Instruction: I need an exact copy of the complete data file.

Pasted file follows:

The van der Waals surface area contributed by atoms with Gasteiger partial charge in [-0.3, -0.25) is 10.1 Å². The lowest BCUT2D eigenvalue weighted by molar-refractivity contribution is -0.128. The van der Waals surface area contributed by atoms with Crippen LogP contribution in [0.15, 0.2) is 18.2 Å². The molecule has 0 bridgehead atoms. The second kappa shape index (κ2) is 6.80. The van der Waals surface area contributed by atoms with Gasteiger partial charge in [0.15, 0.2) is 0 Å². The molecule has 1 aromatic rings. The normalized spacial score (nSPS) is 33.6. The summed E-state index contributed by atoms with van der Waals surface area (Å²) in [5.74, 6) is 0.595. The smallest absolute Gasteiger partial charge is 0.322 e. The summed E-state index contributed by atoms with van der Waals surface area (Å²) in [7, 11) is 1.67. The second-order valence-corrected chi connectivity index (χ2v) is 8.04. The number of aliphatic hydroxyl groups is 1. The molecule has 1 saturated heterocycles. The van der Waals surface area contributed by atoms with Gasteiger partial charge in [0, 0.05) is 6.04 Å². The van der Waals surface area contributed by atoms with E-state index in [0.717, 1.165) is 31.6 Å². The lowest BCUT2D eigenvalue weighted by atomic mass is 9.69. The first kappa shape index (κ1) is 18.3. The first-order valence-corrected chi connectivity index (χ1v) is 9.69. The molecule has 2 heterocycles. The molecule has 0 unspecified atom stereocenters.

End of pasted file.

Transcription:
The van der Waals surface area contributed by atoms with Gasteiger partial charge in [-0.3, -0.25) is 10.1 Å². The lowest BCUT2D eigenvalue weighted by molar-refractivity contribution is -0.128. The van der Waals surface area contributed by atoms with Crippen LogP contribution in [0.15, 0.2) is 18.2 Å². The molecule has 0 bridgehead atoms. The second kappa shape index (κ2) is 6.80. The van der Waals surface area contributed by atoms with Gasteiger partial charge in [0.15, 0.2) is 0 Å². The molecule has 1 aromatic rings. The normalized spacial score (nSPS) is 33.6. The summed E-state index contributed by atoms with van der Waals surface area (Å²) in [5.74, 6) is 0.595. The smallest absolute Gasteiger partial charge is 0.322 e. The summed E-state index contributed by atoms with van der Waals surface area (Å²) in [7, 11) is 1.67. The second-order valence-corrected chi connectivity index (χ2v) is 8.04. The number of aliphatic hydroxyl groups is 1. The molecule has 1 saturated heterocycles. The van der Waals surface area contributed by atoms with Gasteiger partial charge in [0, 0.05) is 6.04 Å². The van der Waals surface area contributed by atoms with E-state index in [0.717, 1.165) is 31.6 Å². The lowest BCUT2D eigenvalue weighted by atomic mass is 9.69. The first kappa shape index (κ1) is 18.3. The first-order valence-corrected chi connectivity index (χ1v) is 9.69. The molecule has 2 heterocycles. The molecule has 0 unspecified atom stereocenters.